Scottish Tory conference: A heart and head battle
The sun is shining, the ancient city of Stirling is looking splendid - and yet the world is not entirely cakes and ale here at the Scottish Conservative conference.
It would not be fair to exaggerate these matters. With regard to the future of Scotland, there is much more that unites the Tories than divides them. Independence? They're agin it.
The snags arise when they begin to consider whether they ought to endorse more powers for the Scottish Parliament as an alternative to independence, as a project to embed a devolved Scotland within the Union.
This is not, frankly, entirely comfortable territory for the Tories - and it shows. Some in the party endorse more powers reluctantly. Some with enthusiasm, arguing that a parliament with real fiscal power would enable the Tories credibly to advance a low-spend, low-tax offer.
Some are completely against the idea, regarding it as an unwarranted concession to Nationalism. Some in the hall perhaps wish the world to be other than it is, wish they were confronting classic Tory issues rather than a constitutional agenda which they find somewhat alien.
Either way, there is no debate on the conference floor here about the option of more powers - despite the fact that the Scottish party leader, Ruth Davidson, emphasised the prospect in her most recent keynote speech and set up a commission, under Lord Strathclyde, to examine such a notion.
Ms Davidson and others say that such a debate at the moment would be inutile - that it is better to wait for Lord Strathclyde and his team to report.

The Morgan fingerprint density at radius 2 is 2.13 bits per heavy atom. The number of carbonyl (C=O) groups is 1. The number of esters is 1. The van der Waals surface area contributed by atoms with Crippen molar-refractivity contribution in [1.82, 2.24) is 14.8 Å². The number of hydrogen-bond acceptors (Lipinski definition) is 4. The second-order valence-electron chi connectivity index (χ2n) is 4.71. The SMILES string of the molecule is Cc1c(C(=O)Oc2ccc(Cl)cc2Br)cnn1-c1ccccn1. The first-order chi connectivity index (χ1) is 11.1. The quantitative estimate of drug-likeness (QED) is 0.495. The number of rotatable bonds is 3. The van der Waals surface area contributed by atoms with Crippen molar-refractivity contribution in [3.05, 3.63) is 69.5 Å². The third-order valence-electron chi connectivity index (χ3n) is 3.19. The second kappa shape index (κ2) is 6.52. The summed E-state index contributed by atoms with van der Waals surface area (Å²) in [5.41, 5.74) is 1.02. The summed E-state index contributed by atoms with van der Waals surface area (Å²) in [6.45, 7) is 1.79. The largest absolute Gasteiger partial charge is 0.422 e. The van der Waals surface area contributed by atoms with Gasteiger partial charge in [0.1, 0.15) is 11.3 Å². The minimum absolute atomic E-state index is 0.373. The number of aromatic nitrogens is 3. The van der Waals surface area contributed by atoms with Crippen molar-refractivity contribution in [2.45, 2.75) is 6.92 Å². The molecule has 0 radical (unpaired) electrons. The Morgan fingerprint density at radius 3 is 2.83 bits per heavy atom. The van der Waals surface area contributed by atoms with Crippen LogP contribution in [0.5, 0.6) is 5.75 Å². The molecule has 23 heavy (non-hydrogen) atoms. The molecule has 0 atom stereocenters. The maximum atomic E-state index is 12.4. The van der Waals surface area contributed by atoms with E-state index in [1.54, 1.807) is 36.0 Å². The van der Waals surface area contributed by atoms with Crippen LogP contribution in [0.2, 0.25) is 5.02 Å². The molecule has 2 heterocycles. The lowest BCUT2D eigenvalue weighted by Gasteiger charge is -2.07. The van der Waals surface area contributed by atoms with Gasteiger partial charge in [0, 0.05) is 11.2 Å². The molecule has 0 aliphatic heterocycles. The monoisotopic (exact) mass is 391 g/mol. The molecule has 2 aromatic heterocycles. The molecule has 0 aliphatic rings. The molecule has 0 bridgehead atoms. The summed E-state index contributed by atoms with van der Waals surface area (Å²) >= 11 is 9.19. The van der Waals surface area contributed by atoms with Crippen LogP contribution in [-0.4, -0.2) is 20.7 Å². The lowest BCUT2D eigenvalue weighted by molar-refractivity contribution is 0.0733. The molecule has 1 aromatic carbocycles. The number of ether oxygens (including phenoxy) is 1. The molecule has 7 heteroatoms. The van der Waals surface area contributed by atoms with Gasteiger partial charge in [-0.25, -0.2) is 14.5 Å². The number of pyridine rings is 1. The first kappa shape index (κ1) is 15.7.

Cue an outbreak of grumbling and discontent from representatives who would have preferred an open conference discussion, rather than the debates which are taking place on the fringe and in the coffee bar.
Some senior insiders detect a sub-text. They say that some - not all, some - of the complaints at the absence of a debate are coded criticism of the leader who suggested that more powers be examined.
Certainly, David Cameron went out of his way to bolster Ms Davidson's leadership, going further than the issued text of his speech to back her "every step of the way". The formulation, incidentally, which he later used to endorse the Union.
Mr Cameron's objective in his relatively brief address was to add the element of passion to the arguments for the Union. Statistics alone, economics alone would not suffice, he said. It was important to appeal to the heart as well as the head.
In the hall - which was not entirely full - the audience loved that. They rose to applaud this vigorous endorsement of the second strand in the party's name, that of Unionism.
He made no mention of further powers - nor did Ruth Davidson when she contributed to a Rally for the Union session in the afternoon. (Her main speech comes tomorrow.)
The object plainly was to focus solely, at this stage, upon defending the Union rather than debating alternatives.